Up in the glens...

Young Golden Eagle (they lose the white patches as they mature)

Golden Eagle is a rare, iconic, localised and much sought-after bird in the UK, and as I have mentioned before, the shorter days of the winter months give us our best chance of seeing them.
This month continued the trend, and although the heavy snow limited my opportunities to visit my favourite sites in the first half of the month, I was lucky enough to enjoy a couple  of half-decent, if slightly distant sightings of these majestic birds hunting in upland glens, though not as frequently as last month, and I have still yet to see a White-Tailed Eagle this year...

Common Buzzard


Red Kite

A male Sparrowhawk  - photographed in my garden

Should the Eagles fail to show, the regular 'raptor back-up cast' of Kestrel, Sparrowhawk, PeregrineBuzzard , Red Kite, and the chance of even the occasional MerlinHen Harrier and Goshawk often provide good entertainment by way of consolation though, and most of these species seemed to be performing courtship displays, another sign that breeding season will soon be upon us... 

Up in the mountains....

Snow Buntings (photo from Feb 2020)

Snow Bunting (photo from Feb 2020)

Sadly, with  COVID restrictions meaning that the Cairngorm Mountain approach road was still closed to prevent large numbers of  snow sports enthusiasts visiting, I too was unable to access the mountains again this month. 

However, for future reference, Snow Buntings can often be seen well there during the winter as they usually  frequent known lower altitude sites, possibly driven down from the mountain tops by the snow and cold, and with their numbers likely to have been swelled by visitors from Scandinavia...and I am always sure to have a bag of wild bird seed on board, as they can sometimes be tempted to come and feed at quite close range....so I have shown some photos from previous February's...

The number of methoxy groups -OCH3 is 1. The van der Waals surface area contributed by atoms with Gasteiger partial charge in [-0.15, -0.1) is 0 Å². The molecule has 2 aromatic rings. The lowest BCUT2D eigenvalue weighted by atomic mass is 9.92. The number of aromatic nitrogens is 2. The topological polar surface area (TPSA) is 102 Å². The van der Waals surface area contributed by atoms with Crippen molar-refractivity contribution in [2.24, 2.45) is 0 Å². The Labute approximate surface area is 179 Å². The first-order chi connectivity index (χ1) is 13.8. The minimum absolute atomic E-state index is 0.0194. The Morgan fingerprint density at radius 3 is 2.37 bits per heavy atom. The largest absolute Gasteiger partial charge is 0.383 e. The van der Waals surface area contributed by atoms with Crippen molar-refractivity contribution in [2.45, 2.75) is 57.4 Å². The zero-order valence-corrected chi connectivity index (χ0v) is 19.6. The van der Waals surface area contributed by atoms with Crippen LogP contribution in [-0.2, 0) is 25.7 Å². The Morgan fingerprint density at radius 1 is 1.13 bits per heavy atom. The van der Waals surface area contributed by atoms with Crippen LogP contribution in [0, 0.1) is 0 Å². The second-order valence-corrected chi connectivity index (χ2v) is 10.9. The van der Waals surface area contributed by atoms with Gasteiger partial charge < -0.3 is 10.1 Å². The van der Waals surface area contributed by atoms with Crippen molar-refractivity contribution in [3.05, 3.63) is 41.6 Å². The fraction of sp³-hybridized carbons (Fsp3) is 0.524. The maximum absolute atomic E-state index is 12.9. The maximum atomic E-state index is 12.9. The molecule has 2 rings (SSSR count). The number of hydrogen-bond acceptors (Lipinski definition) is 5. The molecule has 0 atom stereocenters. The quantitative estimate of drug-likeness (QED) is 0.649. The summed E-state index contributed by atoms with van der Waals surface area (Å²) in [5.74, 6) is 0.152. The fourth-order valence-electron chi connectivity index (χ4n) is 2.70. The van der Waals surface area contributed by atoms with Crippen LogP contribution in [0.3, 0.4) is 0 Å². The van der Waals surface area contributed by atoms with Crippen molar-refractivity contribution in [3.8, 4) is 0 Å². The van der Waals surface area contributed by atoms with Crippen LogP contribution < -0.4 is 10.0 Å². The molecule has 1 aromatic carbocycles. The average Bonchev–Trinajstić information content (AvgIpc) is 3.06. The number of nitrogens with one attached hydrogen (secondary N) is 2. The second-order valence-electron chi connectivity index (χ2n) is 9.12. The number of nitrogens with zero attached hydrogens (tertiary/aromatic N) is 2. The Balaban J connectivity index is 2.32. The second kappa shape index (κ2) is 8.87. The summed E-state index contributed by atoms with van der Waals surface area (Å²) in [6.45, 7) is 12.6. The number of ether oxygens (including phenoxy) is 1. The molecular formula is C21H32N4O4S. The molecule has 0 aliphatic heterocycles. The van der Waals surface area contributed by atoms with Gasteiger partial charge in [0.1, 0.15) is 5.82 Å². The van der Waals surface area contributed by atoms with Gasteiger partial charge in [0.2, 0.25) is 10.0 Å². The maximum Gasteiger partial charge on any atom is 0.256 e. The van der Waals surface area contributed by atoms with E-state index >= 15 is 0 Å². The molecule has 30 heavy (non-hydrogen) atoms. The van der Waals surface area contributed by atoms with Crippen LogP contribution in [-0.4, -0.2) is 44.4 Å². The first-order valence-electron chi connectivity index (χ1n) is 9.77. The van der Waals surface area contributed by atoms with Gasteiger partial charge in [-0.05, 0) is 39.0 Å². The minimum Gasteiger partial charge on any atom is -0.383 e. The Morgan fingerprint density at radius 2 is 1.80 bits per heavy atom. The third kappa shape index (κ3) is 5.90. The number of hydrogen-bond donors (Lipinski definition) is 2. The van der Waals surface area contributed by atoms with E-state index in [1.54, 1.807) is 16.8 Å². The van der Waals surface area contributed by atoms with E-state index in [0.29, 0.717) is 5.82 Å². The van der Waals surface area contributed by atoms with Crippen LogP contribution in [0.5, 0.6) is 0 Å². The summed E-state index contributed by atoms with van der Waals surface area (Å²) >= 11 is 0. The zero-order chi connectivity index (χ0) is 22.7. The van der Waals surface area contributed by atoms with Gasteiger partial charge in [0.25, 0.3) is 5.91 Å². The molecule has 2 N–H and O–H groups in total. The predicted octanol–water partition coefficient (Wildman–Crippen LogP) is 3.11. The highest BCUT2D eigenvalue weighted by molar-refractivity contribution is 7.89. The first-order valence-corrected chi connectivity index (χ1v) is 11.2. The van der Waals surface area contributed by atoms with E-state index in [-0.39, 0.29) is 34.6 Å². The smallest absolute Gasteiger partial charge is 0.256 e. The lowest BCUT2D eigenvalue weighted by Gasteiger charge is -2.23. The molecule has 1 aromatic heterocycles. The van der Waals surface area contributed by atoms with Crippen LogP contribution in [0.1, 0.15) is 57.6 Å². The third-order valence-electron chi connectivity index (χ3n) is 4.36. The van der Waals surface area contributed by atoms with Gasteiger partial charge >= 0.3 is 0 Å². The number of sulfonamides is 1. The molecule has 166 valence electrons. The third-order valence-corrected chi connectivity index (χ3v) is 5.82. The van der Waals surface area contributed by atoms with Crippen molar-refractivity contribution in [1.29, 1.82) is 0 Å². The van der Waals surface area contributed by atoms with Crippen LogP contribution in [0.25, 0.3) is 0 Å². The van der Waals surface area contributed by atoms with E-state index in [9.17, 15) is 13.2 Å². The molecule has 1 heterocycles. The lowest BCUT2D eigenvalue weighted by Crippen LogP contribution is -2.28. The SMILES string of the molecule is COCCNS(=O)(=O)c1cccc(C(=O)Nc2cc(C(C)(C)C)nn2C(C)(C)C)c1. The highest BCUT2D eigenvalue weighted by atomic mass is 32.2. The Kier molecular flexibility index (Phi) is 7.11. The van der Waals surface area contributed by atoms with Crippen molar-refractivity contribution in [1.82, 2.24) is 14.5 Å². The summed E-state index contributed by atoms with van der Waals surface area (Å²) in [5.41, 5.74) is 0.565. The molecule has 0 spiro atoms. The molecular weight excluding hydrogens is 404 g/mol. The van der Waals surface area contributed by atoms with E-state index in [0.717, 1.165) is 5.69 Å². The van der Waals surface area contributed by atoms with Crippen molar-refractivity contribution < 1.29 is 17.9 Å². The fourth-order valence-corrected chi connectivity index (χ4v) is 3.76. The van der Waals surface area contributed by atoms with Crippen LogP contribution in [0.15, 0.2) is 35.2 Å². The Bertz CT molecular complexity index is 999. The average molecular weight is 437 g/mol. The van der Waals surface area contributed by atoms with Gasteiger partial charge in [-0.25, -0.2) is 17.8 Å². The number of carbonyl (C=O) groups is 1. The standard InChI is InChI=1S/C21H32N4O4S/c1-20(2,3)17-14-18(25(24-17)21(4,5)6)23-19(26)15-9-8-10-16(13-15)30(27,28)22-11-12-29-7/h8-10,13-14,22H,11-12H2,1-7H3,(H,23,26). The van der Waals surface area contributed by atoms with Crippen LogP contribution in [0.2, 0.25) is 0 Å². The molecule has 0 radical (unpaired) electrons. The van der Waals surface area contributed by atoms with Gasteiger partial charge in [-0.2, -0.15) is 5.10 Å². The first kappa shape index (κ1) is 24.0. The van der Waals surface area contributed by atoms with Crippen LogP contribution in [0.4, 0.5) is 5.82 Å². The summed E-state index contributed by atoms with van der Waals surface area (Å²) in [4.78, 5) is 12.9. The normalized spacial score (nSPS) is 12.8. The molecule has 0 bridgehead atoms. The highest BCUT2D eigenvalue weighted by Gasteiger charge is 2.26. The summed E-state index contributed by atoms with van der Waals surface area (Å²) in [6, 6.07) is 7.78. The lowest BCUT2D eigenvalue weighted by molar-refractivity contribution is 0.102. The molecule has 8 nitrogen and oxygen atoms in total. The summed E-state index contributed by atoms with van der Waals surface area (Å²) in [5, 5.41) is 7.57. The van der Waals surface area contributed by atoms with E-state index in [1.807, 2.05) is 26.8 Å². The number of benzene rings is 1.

It was a similar story with the other 'mountain species, but I can advise that a few Ptarmigan , still totally white, can sometimes be seen, up around the 'snow-line', usually sheltering on the leeward sides of ridges, out of the cold wind...

Low winter sun in a local Caledonian forest

Winter-visiting birds seen locally:

Distant Whooper Swans on Insh Marshes

Greylag Geese



Winter-visiting birds seen in our area this month included: Whooper SwansGrey Geese (Greylag , Pink-Footed and a few Barnacle),  RedwingsFieldfares.... a few Bramblings... and the small, long-staying flock of Waxwings, which I finally got to see right at the end of the month, after several failed attempts...


Other good/scarce/rare (in this area) birds seen/reported locally this month included:

Kingfisher, Water Rail, Hen Harrier, Twite, and a real rarity, in the form of a Little Bunting......

A few photos of more common birds seen locally this month: 

Male Stonechat


Blue Tit

Long-Tailed Tit

Great Tit


Male Blackbird


You know it's really cold when the River Spey freezes over!

Adventures 'out of area':

The picturesque Moray coast

The very scenic Moray coast is only about an hour drive north of Aviemore, and my February trips to favourite reserves, lochs, bays and harbours provided good views of resident and wintering birds such as  Tree SparrowGrey Partridge, Greylag Geese,  Pink-Footed Geese Barnacle GeeseWhooper Swan, Wigeon, Teal,  ScaupPintail,  Bar-Tailed  and Black-Tailed GodwitKnot, Golden Plover ,  Ringed Plover, Shag, Razorbill, Common Guillemot, Rock Pipit, Fulmar, Purple Sandpiper, Redshank, Oystercatcher, Turnstone,  CurlewCommon ScoterDunlinKnot Red-Throated DiverEider and Long-Tailed Ducks... and of course, many of these birds will disappear off north to their breeding grounds soon...

Moray coast birds:

Grey Partridge


Purple Sandpiper



Male and female Wigeon

Male Eider (photo from Feb 2020)

Male Long-Tailed Duck (photo from Feb 2020)

Great Northern Diver

Nice reflections on a local loch

February 2021 mammal sightings in more detail:

Mountain Hare (photo from Feb 2019)

Mountain Hare (photo from Feb 2020)